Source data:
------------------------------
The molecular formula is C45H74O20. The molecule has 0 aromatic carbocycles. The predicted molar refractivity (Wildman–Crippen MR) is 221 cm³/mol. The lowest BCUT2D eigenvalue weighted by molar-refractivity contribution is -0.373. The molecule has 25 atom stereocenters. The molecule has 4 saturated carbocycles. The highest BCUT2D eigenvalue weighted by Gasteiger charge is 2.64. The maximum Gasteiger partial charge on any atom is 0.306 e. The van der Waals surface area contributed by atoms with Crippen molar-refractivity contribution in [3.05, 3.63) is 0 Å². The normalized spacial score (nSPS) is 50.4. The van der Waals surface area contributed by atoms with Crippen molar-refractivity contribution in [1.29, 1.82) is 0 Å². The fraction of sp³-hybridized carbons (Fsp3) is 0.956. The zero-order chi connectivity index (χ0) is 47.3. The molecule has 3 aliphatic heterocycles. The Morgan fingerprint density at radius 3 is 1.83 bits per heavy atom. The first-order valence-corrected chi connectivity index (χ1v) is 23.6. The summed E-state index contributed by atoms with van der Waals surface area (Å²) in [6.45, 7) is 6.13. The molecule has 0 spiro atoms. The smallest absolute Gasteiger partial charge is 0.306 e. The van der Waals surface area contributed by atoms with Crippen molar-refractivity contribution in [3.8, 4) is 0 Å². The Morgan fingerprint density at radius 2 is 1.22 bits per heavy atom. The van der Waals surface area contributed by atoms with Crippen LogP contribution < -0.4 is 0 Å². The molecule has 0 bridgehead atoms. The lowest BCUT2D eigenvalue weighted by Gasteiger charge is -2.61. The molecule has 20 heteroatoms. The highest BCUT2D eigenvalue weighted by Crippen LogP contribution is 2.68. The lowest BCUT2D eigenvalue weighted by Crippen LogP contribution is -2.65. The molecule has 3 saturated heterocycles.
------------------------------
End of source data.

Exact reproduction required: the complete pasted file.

The molecular formula is C45H74O20. The molecule has 0 aromatic carbocycles. The predicted molar refractivity (Wildman–Crippen MR) is 221 cm³/mol. The lowest BCUT2D eigenvalue weighted by molar-refractivity contribution is -0.373. The molecule has 25 atom stereocenters. The molecule has 4 saturated carbocycles. The highest BCUT2D eigenvalue weighted by Gasteiger charge is 2.64. The maximum Gasteiger partial charge on any atom is 0.306 e. The van der Waals surface area contributed by atoms with Crippen molar-refractivity contribution in [3.05, 3.63) is 0 Å². The normalized spacial score (nSPS) is 50.4. The van der Waals surface area contributed by atoms with Crippen molar-refractivity contribution in [1.29, 1.82) is 0 Å². The fraction of sp³-hybridized carbons (Fsp3) is 0.956. The zero-order chi connectivity index (χ0) is 47.3. The molecule has 3 aliphatic heterocycles. The Morgan fingerprint density at radius 3 is 1.83 bits per heavy atom. The first-order valence-corrected chi connectivity index (χ1v) is 23.6. The summed E-state index contributed by atoms with van der Waals surface area (Å²) in [6.45, 7) is 6.13. The molecule has 0 spiro atoms. The smallest absolute Gasteiger partial charge is 0.306 e. The van der Waals surface area contributed by atoms with Crippen molar-refractivity contribution in [3.8, 4) is 0 Å². The Morgan fingerprint density at radius 2 is 1.22 bits per heavy atom. The van der Waals surface area contributed by atoms with Crippen LogP contribution < -0.4 is 0 Å². The molecule has 0 bridgehead atoms. The lowest BCUT2D eigenvalue weighted by Gasteiger charge is -2.61. The molecule has 20 heteroatoms. The highest BCUT2D eigenvalue weighted by Crippen LogP contribution is 2.68. The lowest BCUT2D eigenvalue weighted by Crippen LogP contribution is -2.65. The molecule has 3 saturated heterocycles.